You’ll also need to close the loop by communicating how the organization has responded to the feedback they received. You will want to demonstrate to your employees that their feedback on personal wellbeing is taken seriously by the organization.
Direct employees to support structures that are in place
A crucial aspect to consider before you draft any questions is to ensure you have the prerequisite support systems in place. If you are going to ask about mental wellbeing, then you need to have the right support available and ensure employees that they are aware of them (for example, an Employee Assistance Program, access to counseling services, etc.). This ensures that, as an organization, you have adequately met your duty of care responsibilities. Consider this analogy: TV shows that touch on difficult issues will end an episode with, "If anything in tonight's show has brought up issues for you, please contact lifeline". You can use something similar at the end of your survey on this topic, by directing your employees to the existing support resources the organization provides.
Consider the design of questions and the survey
Format and Composition
Most of our templates utilize a 1-5 rating scale (strongly disagree - strongly agree), this is a deliberate design, since by stating the ideal state you are sending a message about what the organization is striving to achieve. It’s also key because having a consistent response style enhances participants' experience, and the accuracy of the data they provide. This also enables the platform to identify questions which are key drivers for your organization. Thus, we usually recommend that all questions be framed in the positive ideal-case scenario (i.e. ‘I feel the business is supporting my wellbeing’ rather than ‘I do not feel the business is supporting my wellbeing).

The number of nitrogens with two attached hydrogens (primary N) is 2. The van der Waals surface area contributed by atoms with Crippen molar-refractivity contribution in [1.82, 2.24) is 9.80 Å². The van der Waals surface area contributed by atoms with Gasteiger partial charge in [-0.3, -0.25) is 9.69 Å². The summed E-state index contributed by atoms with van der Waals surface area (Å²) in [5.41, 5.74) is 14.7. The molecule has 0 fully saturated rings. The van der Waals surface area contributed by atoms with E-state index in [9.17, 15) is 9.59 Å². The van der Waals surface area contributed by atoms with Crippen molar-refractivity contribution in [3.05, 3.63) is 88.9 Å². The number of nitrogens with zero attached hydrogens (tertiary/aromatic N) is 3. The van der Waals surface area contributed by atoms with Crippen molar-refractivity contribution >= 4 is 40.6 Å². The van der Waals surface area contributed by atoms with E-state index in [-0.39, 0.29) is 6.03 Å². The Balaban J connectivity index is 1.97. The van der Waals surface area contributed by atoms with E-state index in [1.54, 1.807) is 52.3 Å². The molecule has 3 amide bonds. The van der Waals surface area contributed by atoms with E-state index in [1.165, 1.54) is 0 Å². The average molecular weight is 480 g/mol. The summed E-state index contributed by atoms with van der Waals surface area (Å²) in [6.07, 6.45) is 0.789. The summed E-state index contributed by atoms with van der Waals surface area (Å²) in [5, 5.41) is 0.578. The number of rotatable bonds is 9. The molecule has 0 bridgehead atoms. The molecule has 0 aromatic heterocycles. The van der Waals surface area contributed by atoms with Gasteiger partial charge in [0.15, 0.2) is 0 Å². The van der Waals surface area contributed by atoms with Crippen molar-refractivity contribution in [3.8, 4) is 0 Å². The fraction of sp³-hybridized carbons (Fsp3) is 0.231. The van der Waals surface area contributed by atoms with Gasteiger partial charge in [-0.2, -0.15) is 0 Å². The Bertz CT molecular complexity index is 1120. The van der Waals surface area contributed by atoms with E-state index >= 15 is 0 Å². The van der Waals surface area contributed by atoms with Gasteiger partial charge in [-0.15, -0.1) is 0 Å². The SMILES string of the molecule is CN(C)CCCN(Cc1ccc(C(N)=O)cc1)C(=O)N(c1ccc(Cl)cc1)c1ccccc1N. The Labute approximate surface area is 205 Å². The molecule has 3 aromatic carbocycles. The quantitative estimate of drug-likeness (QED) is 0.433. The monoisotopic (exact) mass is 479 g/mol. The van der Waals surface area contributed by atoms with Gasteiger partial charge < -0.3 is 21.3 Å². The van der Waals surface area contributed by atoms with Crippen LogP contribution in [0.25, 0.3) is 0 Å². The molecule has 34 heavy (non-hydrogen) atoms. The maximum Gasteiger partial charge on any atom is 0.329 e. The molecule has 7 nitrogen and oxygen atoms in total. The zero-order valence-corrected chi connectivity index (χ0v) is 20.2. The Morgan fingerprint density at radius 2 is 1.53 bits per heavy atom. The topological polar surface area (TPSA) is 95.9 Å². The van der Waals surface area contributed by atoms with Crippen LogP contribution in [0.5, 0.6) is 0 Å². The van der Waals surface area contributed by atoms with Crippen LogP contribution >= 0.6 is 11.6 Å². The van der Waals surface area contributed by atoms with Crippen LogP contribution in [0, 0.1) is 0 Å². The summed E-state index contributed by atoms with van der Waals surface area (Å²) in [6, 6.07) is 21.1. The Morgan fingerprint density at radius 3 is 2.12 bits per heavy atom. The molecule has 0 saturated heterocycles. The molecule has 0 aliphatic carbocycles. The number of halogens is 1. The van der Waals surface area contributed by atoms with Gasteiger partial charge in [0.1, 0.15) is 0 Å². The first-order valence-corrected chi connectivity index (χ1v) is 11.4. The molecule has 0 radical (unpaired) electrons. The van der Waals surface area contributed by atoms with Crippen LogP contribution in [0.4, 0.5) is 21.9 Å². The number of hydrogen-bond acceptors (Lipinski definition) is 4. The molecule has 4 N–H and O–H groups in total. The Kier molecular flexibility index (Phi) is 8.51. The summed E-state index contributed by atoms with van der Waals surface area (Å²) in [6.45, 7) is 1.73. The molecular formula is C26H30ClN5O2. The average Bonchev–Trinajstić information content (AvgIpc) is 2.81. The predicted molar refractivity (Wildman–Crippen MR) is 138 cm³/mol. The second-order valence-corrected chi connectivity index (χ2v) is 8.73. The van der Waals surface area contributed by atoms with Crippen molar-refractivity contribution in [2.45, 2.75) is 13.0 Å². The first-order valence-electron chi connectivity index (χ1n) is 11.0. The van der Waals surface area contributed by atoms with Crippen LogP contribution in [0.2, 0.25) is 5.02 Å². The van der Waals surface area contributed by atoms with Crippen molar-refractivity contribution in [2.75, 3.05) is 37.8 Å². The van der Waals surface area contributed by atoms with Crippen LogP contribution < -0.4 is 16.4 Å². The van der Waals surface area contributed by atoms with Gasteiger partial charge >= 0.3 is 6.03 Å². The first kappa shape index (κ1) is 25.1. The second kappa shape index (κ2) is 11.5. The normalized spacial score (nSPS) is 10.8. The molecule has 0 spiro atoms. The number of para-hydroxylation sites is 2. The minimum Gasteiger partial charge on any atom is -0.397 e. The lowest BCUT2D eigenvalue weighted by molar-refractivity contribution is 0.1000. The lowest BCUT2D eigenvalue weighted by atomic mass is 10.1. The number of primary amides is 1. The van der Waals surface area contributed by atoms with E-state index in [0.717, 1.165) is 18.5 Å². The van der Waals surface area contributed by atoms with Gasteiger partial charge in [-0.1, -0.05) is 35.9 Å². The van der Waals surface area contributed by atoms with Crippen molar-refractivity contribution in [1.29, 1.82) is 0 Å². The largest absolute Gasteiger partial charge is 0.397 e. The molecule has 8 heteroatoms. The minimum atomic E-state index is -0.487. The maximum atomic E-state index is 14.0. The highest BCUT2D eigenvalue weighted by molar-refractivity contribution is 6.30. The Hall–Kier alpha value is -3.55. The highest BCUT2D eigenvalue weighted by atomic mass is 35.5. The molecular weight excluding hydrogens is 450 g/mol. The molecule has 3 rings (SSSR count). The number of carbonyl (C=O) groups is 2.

If you seek to ask questions that are negatively worded, on a different type of scale, or a “Yes/No” format, you will want to consider the impacts that this will have on reporting. For example, the following image shows what reporting will look like for a multi-select item:
Keep in mind that questions which are not on a positively worded 1-5 scale will not be included in the driver analysis.
Terms to avoid
We recommend that, even where you may be seeking information on aspects of mental wellbeing or health, you avoid clinical terms in the questions that you ask employees (e.g., use worry instead of anxious), unless there is some express purpose of the information you are seeking which makes this appropriate.
Make it optional
We do not recommend that any items within a survey be mandatory, and in this instance it can be even more helpful to ensure that all questions are, indeed, optional. If a participant is comfortable answering most questions, but feels uncomfortable with some, they are less likely to abandon the whole survey if they can simply “skip” an item.